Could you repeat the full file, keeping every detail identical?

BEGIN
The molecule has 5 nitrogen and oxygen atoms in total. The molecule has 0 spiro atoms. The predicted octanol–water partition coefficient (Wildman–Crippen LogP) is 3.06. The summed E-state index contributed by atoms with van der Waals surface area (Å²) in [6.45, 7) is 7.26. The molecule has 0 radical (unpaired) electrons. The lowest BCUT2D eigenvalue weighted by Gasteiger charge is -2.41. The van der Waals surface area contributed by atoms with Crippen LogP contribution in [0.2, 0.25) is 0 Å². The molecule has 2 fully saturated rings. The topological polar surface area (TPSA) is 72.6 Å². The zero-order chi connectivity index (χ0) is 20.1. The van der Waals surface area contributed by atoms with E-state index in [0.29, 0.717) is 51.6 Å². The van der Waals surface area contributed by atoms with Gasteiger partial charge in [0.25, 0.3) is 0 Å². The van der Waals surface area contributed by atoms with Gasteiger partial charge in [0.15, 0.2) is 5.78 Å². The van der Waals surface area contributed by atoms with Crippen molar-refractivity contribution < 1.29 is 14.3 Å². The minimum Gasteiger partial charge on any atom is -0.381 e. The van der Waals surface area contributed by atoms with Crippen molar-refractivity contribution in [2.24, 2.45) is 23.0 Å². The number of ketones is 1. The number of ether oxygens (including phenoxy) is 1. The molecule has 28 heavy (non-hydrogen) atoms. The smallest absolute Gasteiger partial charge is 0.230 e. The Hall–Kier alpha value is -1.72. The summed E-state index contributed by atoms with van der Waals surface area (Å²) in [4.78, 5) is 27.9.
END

The molecule has 5 nitrogen and oxygen atoms in total. The molecule has 0 spiro atoms. The predicted octanol–water partition coefficient (Wildman–Crippen LogP) is 3.06. The summed E-state index contributed by atoms with van der Waals surface area (Å²) in [6.45, 7) is 7.26. The molecule has 0 radical (unpaired) electrons. The lowest BCUT2D eigenvalue weighted by Gasteiger charge is -2.41. The van der Waals surface area contributed by atoms with Crippen LogP contribution in [0.2, 0.25) is 0 Å². The molecule has 2 fully saturated rings. The topological polar surface area (TPSA) is 72.6 Å². The zero-order chi connectivity index (χ0) is 20.1. The van der Waals surface area contributed by atoms with E-state index in [0.29, 0.717) is 51.6 Å². The van der Waals surface area contributed by atoms with Gasteiger partial charge in [0.25, 0.3) is 0 Å². The van der Waals surface area contributed by atoms with Gasteiger partial charge in [0.15, 0.2) is 5.78 Å². The van der Waals surface area contributed by atoms with Crippen molar-refractivity contribution < 1.29 is 14.3 Å². The minimum Gasteiger partial charge on any atom is -0.381 e. The van der Waals surface area contributed by atoms with Crippen molar-refractivity contribution in [2.24, 2.45) is 23.0 Å². The number of ketones is 1. The number of ether oxygens (including phenoxy) is 1. The molecule has 28 heavy (non-hydrogen) atoms. The smallest absolute Gasteiger partial charge is 0.230 e. The Hall–Kier alpha value is -1.72. The summed E-state index contributed by atoms with van der Waals surface area (Å²) in [4.78, 5) is 27.9.